Evidently, having a website is no longer enough to create a presence online that will make enough of an impact on a small business. So, discounting social media, could Google Story Sphere be a viable way of increasing a small business’ online presence?
It could, however it is not yet a complete product – while Google Australia have experimented with the idea by travelling to some businesses personally to create their Story Spheres, currently there are no plans to offer this as a service.
Businesses can, on the other hand, upload a Photo Sphere (a 360-degree photo using Google’s Photo App) onto the Story Sphere website. This can then be embedded onto a business’ website.
To reiterate this further they can also put the business on the map: through a Photo Sphere on Google Maps. If someone were to look at what’s in an area, for example, the business would stand out as you would actually be able to see inside it.
Moreover, Photo Spheres are created through an app on your phone, meaning that they should also be mobile-friendly if you wish to embed them on a website.
The panoramic effect
Incorporating businesses’ panoramic photos into Google Street View was first launched in Australia in 2011. Google named it ‘Business View’, and using the software has proved popular all over the country.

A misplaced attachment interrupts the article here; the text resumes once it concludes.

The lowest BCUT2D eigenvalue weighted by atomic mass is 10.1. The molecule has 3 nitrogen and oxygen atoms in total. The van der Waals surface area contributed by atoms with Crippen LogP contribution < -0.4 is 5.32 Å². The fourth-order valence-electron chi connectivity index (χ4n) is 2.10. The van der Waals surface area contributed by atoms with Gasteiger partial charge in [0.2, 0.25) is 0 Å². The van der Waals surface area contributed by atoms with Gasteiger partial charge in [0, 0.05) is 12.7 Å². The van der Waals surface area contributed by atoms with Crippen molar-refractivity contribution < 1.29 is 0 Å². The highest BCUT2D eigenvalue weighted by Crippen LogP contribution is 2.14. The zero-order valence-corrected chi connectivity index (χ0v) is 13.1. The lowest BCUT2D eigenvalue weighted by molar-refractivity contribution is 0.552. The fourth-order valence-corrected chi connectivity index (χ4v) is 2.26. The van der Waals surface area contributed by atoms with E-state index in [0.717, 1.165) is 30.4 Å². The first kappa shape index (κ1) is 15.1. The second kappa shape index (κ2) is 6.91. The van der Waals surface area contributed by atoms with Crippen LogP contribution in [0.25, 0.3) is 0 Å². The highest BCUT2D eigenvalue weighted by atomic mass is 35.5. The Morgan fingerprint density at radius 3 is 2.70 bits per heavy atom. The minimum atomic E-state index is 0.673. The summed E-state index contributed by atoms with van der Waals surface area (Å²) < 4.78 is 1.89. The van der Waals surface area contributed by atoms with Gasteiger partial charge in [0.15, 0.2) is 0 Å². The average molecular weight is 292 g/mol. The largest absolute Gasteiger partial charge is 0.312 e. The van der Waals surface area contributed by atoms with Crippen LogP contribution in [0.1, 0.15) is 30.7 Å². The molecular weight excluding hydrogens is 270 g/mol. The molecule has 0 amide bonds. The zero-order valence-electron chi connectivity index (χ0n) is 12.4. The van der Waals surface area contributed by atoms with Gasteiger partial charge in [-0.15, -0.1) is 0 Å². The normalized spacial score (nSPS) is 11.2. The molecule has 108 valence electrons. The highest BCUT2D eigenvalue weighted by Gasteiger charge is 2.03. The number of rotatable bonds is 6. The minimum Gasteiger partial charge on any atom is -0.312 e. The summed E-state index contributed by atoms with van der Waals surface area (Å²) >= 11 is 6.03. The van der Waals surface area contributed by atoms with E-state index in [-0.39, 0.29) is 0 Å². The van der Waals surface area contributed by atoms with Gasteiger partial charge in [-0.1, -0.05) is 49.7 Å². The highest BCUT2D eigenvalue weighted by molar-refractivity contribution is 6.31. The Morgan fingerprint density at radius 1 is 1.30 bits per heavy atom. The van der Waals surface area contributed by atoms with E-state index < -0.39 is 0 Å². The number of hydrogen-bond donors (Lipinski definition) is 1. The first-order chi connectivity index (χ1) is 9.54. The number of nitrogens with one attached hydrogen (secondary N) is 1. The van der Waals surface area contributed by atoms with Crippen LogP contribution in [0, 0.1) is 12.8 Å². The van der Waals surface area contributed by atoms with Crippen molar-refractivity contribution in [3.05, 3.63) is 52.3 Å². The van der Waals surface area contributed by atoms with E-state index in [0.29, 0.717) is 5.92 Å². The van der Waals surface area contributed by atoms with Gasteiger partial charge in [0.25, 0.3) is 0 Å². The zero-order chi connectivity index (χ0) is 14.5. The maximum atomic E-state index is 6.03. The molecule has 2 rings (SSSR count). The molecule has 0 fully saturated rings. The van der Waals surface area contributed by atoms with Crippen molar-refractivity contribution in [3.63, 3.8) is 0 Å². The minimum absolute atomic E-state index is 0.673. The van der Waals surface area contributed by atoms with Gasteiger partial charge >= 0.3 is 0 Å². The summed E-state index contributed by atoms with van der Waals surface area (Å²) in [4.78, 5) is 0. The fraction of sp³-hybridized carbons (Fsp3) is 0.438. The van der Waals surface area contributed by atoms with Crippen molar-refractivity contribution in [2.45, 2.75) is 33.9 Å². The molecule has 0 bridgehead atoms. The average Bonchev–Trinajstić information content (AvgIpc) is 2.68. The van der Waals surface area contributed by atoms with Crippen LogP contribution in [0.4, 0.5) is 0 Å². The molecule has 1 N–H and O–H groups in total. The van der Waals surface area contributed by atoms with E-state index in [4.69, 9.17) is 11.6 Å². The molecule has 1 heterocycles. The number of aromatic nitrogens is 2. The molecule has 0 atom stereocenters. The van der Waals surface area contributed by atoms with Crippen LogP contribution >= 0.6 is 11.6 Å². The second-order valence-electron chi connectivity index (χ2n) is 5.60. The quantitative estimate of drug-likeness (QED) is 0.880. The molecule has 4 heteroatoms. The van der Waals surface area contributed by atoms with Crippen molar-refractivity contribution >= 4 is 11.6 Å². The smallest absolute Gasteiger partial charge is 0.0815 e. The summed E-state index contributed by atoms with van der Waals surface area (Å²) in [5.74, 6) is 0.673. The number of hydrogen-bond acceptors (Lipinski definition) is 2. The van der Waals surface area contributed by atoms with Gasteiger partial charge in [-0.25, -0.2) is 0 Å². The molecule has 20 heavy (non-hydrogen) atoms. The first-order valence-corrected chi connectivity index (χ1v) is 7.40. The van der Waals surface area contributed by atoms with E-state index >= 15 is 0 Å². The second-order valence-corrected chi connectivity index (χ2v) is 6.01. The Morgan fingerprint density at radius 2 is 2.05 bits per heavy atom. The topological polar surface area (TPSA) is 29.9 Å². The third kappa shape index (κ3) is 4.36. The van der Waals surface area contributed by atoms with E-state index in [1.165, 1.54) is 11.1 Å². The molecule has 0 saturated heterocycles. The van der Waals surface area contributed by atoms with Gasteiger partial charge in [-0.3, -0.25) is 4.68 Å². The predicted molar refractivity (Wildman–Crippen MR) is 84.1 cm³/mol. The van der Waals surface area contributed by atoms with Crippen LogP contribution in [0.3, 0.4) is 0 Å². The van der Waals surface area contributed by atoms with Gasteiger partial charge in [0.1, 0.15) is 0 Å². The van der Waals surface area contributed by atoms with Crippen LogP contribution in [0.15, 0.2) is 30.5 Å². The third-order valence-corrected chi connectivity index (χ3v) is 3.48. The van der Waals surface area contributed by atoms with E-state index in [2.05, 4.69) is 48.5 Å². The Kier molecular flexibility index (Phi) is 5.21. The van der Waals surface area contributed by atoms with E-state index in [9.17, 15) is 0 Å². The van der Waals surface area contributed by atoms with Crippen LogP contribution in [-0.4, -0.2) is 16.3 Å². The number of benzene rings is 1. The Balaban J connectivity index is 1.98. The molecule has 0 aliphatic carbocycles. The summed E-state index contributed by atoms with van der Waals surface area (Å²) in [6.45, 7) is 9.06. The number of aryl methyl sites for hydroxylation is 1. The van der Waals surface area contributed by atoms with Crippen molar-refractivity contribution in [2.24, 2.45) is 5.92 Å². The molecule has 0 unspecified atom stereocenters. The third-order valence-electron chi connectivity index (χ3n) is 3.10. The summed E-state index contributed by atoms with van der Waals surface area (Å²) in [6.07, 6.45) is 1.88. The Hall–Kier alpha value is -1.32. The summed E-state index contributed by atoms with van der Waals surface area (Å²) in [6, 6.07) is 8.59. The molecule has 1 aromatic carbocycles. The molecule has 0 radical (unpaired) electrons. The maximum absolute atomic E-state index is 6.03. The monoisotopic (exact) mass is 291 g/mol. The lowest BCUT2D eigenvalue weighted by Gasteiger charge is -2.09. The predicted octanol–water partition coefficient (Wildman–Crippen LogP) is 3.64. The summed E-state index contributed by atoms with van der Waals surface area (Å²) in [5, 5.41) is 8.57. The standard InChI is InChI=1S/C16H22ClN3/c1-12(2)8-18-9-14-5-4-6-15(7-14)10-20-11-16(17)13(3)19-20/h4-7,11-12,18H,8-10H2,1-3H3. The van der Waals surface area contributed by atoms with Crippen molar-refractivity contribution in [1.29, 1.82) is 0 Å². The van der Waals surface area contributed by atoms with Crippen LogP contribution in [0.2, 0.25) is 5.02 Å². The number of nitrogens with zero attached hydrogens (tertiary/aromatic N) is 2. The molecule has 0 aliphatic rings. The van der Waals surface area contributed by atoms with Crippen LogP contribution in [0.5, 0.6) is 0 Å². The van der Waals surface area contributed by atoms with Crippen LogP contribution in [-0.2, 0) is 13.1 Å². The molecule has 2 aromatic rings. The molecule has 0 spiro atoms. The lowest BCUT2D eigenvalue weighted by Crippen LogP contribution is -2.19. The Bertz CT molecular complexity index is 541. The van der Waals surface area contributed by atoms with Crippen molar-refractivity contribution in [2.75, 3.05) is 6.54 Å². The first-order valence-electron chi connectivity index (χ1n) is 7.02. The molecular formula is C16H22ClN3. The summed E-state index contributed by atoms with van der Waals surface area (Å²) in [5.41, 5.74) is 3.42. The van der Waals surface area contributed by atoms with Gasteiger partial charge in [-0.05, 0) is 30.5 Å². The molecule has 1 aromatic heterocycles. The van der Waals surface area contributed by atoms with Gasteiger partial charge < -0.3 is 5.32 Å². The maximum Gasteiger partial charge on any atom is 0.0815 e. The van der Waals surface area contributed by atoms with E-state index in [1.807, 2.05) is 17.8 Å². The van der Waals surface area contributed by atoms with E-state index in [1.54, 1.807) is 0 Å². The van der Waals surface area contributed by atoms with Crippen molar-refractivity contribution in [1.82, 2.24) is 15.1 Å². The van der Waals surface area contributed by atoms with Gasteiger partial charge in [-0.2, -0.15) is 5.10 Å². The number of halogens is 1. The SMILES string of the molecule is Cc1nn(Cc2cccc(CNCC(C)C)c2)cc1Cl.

Most Australian cities in Google Maps Street View now display a large number of business Photo Spheres that users can experience. The same can be said across the world, with many implementing Google’s panoramic photos to attract customers to their doors – but has it really been a successful marketing strategy for them?
Sylvia Ahmadnia, manager of the Greek Island Café in San Diego, believes that it has. As part of a video of Google Business View’s success stories, she says that customers have said that the Photo Spheres ‘had made the difference between them coming here and going to another one of the restaurants’.
A spokesperson for Just For Dogs, the ‘world’s first dog kitchen’, in Newport Beach agrees. Their numbers since having a Photo Sphere speak for themselves: ‘We’ve seen a clear 20 to 25% in direct impressions as a result of local searches.’
Thom Curry, owner of Temecula Olive Oil Co., considers panoramic photos to have provided another type of interactive customer experience ‘without having to bring the customer into [the] store’.
Another positive owners found was that having panoramic photos makes their businesses prominent amongst the competition. ‘If you have panoramic photos and the other stores have static photos you stand out’, said Andy Griffith, co-owner of design store A+R in L.A.
Story Spheres are an evolved version of Photo Spheres and while they are not yet a fully-proven concept for getting small businesses online, it is a dynamic and innovative way for people to explore a business. While a video may seem like it does the same job visually, Photosphere is more able to mimic a customer glancing around; the freedom to look where you like, when you like.
Whether or not this will make a difference figures-wise is another story, but it should add another (literal) dimension to your business online.
Images: “Authors Own“